Your Guide To:

Organizing Files into Folders

by Ethan Lewis

October, 2001


This introductory lesson is part of a series of How-To's on basic computer skills. This page will refer to the Microsoft Word 2000 program for Windows; however, everything covered here will work virtually identically for any word processing program on any brand of computer. If you are using a different word processing program you may find that the screens look a bit different, and that some commands will appear in different menus, but without too much searching you should be able to find the equivalent commands no matter what program you are using.

It is very easy to save files on a computer. So easy, in fact, that sometimes we can save so many files that we lose any semblance of organization. The best way to organize your stored files on a computer is by the use of folders. Your work is already in a folder (whether it's called Data 1, My Documents, or something else). The problem with storing too many files in one area is that when a computer displays a list of files, or retrieves or saves a particular file, it sorts all the area's files into a particular order (by name, or by date) before displaying. Sorting anything begins to take a huge amount of time once the number of things being sorted exceeds 50. Therefore a good rule of thumb is that, when you begin to have more than 50 files within a particular folder, it is time to begin thinking about creating more folders in which to move these files.You should use folders to organize your work, and you should feel free to use whichever filing system makes the most sense to you. Some prefer to organize by date; others by subject. You should use whichever system is most useful to your way of working. Feel free to experiment with putting folders inside other folders (folders can be placed within folders for more than 70 levels). The following is the procedure for creating folders to organize your files. As always, don't hesitate to contact me if you have any questions.

The folder pictured below (shown viewed by icon and name) is disorganized; it is very difficult to sort through its 16 items. If you have one or more folders which are this cluttered, you should think about organizing your files by folders. When you organize your files, you can use any system you like, but remember that the goal of organizing your files into folders is so that you can find the work as quickly and easily as possible. Take a look at the files and see if any organizational method suggests itself. In the example at right, almost every file is a word processing document. I could make a file called"Word Processing", but that might not help. In this case, I will make separate folders basedon the contents of the word processing documents.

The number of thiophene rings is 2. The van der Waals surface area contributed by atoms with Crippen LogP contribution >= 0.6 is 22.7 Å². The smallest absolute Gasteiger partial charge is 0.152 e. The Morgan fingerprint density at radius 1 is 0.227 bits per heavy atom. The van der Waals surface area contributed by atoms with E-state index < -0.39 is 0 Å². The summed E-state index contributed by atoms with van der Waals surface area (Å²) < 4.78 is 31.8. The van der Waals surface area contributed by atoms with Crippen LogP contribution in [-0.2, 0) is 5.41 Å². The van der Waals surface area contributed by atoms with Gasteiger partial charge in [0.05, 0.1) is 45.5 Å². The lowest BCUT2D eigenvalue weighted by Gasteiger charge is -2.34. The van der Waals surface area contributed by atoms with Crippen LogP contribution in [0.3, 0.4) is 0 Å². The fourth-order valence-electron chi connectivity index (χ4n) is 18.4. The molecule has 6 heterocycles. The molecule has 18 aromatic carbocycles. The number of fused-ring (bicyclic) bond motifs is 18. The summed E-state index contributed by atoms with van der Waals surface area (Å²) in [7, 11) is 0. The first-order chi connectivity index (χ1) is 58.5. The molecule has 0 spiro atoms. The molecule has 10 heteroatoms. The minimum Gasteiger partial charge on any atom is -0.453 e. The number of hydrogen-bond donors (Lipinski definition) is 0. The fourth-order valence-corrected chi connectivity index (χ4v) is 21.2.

Sometimes it is hard to find things when you are looking at a bunch of icons. Fortunately, it is very easy to change the way that you view items inside your folders. Go to the View menu and take your pick. The icon views present big or small pictures. Viewing by name shows an alphabetical listing, viewing by size will show contents of a folder in descending size order. Viewing by kind will show like items grouped together, in alphabetical order. Viewing by label is useful if you put labels on your files in the Label menu. Viewing by date will group your files in descending order from the most recently opened item.  

To make a new folder, go to the File menu and choose New then New Folder (as pictured at right).

After you make a new folder, it will appear as "New Folder" as in the picture below. If you are viewing the items by name, you may have to scroll down to the "N" section to see the new folder. Note: you can make multiple new folders; they will appear as "New Folder (2)", "New Folder (3)"and so on.

To name your new folder, click once on the words "New Folder" and type in a new name. You can use up to 255 characters, but you should avoid using "special characters", like /, <, >, \, :, ;. Basically, don't use punctuation in a file name. Also, all file names should end ".***", where a period and then a 3 character file extension (like .doc for Word documents, or .xls for Excel. Usually the program will automatically add this extension for you.

The pictures below show the same folder as above, newly organized into 4 sub-folders, viewed by name and by icon.

The picture at right shows how shows a further level of refinement of the folder concept. One of the newly created folders above (American History) is itself organized into folders. Try experimenting with folder creation and organization. You may find computing to be much easier than ever before.